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Anti-corruption court staysPublish Date: Dec 21, 2013
Anti-corruption court stays
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By Anne Mugisa and Hillary Nsambu                                                                                                                                    

The Anti-Corruption Court stays.  The Constitutional Court ruled by a majority, four judges to one dissenting, that the Court is legal.

The ruling ends a six months freeze on the trials of corruption cases pending the resolution of this petition on the Constitutionality of the anti-corruption court with magistrates annexed to it. According to the IGG, at least 120 graft cases were frozen, with the DPP alone, due to the petition that paralysed the graft Court.

The petition was taken to the Constitutional Court by a City lawyer, Davis Wesley Tusingwire. He sought a declaration that the Anti-corruption was Court Unconstitutional. He was represented by Fred Muwema and Richard Mulema-Mukasa.

The lead judgment affirming the graft Court was read by Justice Solome Balungi Bbosa. Justices, Remmy Kasule, Geoffrey Kiryabwire and Lillian Tibatemwa concurred with her.  Deputy Chief Justice, Steven Kavuma, however, dissented and faulted the former Chief Justice’s establishment of the magistrate’s Court in the Anti-Corruption Court saying it was unconstitutional.

Kavuma said that the chief Justice’s action had the effect of illegally transforming Magistrates into judges by giving them unlimited territorial jurisdiction. He said that can only be done by legislation which is a duty of the legislature not the Chief justice. He reasoned that it is only the High Court and Courts above it that have unlimited territorial jurisdiction.

He said that the Chief Justice’s action distorted the structure of the High Court and interfered with its constitutional make-up and created confusion and denied the accused fair trial.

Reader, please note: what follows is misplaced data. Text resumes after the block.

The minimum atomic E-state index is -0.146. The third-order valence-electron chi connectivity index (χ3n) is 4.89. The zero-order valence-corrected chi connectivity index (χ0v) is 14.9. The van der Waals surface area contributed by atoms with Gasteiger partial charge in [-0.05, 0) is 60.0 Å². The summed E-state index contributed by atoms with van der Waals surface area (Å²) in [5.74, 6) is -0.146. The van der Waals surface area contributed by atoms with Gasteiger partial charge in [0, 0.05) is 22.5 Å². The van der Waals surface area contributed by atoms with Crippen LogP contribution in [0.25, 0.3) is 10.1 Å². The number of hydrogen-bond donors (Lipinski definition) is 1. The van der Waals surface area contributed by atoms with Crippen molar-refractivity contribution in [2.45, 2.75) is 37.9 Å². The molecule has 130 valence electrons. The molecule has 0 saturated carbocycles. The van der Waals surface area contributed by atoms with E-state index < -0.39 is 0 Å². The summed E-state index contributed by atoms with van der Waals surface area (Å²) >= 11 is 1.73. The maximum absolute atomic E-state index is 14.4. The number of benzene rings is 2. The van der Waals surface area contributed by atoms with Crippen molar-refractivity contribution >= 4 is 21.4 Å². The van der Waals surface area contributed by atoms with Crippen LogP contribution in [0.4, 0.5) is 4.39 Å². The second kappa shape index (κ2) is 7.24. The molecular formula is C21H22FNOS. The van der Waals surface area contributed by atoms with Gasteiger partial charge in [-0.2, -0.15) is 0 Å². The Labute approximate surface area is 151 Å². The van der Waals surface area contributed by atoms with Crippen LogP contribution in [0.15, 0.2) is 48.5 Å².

In her ruling, however, Bbosa said the Chief Justice acted well within his mandate when he deployed the Magistrates Court to handle some corruption cases. She said that the Magistrates never handle cases meant for judges. She said evidence shows that the magistrates clearly handled cases that are under their jurisdiction.

She said that the Chief Justice has authority to deploy a magistrate to any magisterial areas in Uganda and that the magistrates can “sit in any place within the local limits of the magisterial areas” and that the Chief Justice can designate any area for magisterial jurisdiction.

Justice Bbosa said that the petitioners failed to prove any breach by the Chief Justice. She said that The Chief Justice’s action was intended to effectively handle the widespread corruption which is having serious economic and social consequences on the country through hemorrhaging of funds. She noted that CJ’s action was administrative to improve the administration of justice in the anti-corruption court and conformed with the Constitution and Anti-Corruption Act.

“There is no merit in the petition. There is no merit in claims of derogation of fair hearing of the accused. These are generalized attacks of all magistrates Court in the Anti-Corruption court…. I dismiss the petition. I give no remedies to the petitioner and order that the petitioner pays costs to the respondents.                       

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